Roberto Alvarez, 47, right, chats with friends back-dropped by a wall decorated with images of Cuban revolutionary heroes, Che Guevara, Fidel Castro and his brother, President Raul Castro, in Havana, Feb. 25, 2015. (AP/Ramon Espinosa)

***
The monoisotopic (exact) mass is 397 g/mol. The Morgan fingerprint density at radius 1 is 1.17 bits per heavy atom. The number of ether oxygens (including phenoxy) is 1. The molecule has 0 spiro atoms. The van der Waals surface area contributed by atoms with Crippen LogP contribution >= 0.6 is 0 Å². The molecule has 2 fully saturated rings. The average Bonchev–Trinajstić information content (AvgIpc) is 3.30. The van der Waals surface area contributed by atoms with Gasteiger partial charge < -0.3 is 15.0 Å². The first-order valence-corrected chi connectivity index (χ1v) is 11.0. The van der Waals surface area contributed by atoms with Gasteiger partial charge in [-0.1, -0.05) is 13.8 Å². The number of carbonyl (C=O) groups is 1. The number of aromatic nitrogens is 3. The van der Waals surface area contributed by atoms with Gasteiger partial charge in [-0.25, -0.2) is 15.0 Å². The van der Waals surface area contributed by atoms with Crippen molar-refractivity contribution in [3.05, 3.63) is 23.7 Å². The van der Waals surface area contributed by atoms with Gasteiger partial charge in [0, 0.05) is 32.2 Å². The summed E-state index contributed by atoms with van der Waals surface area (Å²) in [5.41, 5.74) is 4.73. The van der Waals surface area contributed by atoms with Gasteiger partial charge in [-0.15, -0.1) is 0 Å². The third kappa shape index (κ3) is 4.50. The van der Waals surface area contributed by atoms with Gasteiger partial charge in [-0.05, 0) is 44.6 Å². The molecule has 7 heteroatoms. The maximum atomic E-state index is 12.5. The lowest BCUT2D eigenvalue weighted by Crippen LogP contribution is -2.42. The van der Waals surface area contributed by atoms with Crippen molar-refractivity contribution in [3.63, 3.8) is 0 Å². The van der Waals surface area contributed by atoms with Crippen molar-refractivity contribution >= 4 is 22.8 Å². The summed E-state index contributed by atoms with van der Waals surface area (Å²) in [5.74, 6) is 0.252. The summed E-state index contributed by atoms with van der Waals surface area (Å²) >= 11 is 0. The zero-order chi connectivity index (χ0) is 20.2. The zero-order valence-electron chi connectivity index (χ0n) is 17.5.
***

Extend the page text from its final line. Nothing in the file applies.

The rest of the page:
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Dreams of U.S. products flooding Havana stores and easy visits to family members in Florida have dissipated, in part because of a coordinated campaign by Cuban state media and officials to lower expectations and remind people that the main planks of the half-century-old U.S. trade embargo remain in place.Gustavo Machin, Cuba's deputy head of U.S. relations, said the communist government felt it needed to make clear to its people and the rest of the world that an opening with the U.S. did not mean things would change overnight.While Obama has all but said Cuba will be removed from the list, the State Department official said Washington sees the process as separate from the diplomatic talks and any holdup linked to the terror list is "a delay of their own making".Gustavo Machin, Cuba's deputy head of U.S. relations, said that while removal from the list isn't a formal condition for the re-establishment of relations, significant progress will be impossible without progress on the issue.
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